But DC 37 Executive Director Stanley Hill, worried that Mr. Giuliani wouldn’t hesitate to impose much greater layoffs than had been carried out by his friend and ally Mr. Dinkins during a budget crunch in 1991, had already accepted the same terms before UFT members rejected them. When that contract was narrowly approved in early 1996, with an overwhelming vote in favor from DC 37’s largest local even though its members were among the most poorly-paid in the city, two local presidents who opposed the deal publicly suggested the vote had been rigged.

Smoke Turned to Fire

Mr. Hanley was aware of the rumors, but noted they died down after about a week. More than two years would pass before a broader investigation by the Manhattan District Attorney’s Office into corruption within DC 37 would produce evidence that the contract vote had in fact been fixed.

“I was surprised and disappointed,” Mr. Hanley said. But when several unions, including the PBA through an arbitration process, protested that they had been unfairly yoked into a contract pattern created by a fraudulent union vote, “I said, ‘Look, as far as we’re concerned, we had a valid contract.’’’

A prime reason the last three Mayors have had fractious bargaining relations with the PBA — far more often than not winding up in arbitration — is that overly generous arbitration awards granted to cops in Nassau and Suffolk counties have propelled salaries and some other benefits there well past what NYPD officers receive. There has long been suspicion that the arbitrators in the Long Island cases were taking direction from Republican County Executives, as well as GOP-dominated legislatures that gave final approval to the awards, and counted on the police unions for political support.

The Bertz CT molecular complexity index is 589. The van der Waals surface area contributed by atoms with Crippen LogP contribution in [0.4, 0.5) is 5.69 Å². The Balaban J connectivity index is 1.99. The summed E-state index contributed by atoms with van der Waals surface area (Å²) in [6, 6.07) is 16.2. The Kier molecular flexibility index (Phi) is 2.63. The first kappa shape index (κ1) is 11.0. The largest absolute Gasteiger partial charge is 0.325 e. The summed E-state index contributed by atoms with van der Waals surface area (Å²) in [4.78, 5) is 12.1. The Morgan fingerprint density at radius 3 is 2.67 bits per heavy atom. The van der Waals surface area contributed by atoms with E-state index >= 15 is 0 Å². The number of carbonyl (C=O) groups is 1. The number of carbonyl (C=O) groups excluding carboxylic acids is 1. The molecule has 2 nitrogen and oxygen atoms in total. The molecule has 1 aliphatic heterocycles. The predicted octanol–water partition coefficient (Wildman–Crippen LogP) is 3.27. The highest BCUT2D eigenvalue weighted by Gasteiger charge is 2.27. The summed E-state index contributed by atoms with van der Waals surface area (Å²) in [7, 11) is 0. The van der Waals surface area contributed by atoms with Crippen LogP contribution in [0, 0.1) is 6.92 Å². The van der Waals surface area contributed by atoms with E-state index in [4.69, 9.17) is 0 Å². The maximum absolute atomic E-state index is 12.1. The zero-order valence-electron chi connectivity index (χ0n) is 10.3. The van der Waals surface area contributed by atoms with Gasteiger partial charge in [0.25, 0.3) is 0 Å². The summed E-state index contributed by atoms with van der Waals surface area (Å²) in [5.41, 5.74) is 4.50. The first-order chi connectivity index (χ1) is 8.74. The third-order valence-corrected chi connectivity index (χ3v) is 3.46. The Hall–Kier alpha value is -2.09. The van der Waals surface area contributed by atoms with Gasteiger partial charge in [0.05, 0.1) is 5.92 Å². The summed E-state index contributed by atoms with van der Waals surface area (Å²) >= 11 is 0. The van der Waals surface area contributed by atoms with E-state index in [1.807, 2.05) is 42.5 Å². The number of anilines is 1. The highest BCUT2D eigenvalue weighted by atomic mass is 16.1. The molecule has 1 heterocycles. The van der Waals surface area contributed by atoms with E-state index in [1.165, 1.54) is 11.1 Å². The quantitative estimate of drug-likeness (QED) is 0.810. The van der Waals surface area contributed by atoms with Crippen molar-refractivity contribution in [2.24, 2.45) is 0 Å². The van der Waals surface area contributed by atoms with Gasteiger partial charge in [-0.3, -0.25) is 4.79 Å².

Mr. Hanley viewed such awards as beyond his control and repeatedly sought to argue in arbitration that the city bargaining patterns were far more relevant. “I always used to refer to Long Island as an island off the coast of America,” he said wryly. Nassau and Suffolk had fire service provided largely by volunteers, and so there was no parity arrangement for them to worry about, and there were no well-established bargaining relationships with Sanitation Workers or non-uniformed employees to worry about, either. “We had a lot more obligations than they do.”

A Good Poker Face

Former Lieutenants’ Benevolent Association President Tony Garvey, remarking on Mr. Hanley’s skills at not showing emotion or giving away his position during heated bargaining sessions, once said, “I wouldn’t want to play poker with that guy.”

Asked about the comment, Mr. Hanley began singing in his pleasant baritone, “You got to know when to hold ‘em, know when to fold ‘em...” Turning more serious, he said of his ability to sit and assess the other players and determine what he might be able to sell to both them and the Mayors whose approval he would need, “It came naturally,” along with the ability to let the verbal abuse roll off his back.

“It has changed,” Mr. Hanley said about the bargaining process over his 41 years as an advocate for the city. “It’s become much more technical in the costing of things. But the basic business itself I don’t think has changed as much. Tony Russo [the city’s chief negotiator during the mid- to late-1970s] used to say your credibility is everything—you lose that and you’ll never get it back. And I think that’s absolutely true.”

By his own account, “I’m a pretty boring guy. I read a lot, do some work in my yard. I don’t travel much.” But as he said when he announced his retirement late last year, he wanted to spend more time with his two grandchildren and a third who’s expected later this year, and “I’d had a major health scare a couple of years ago” due to complications following hip surgery. “Part of me was thinking it would just be nice to take some time to smell the coffee.

“A lot of Mayors had a lot of faith in me, and I dealt with some wonderful people on the other side of the table,” Mr. Hanley said.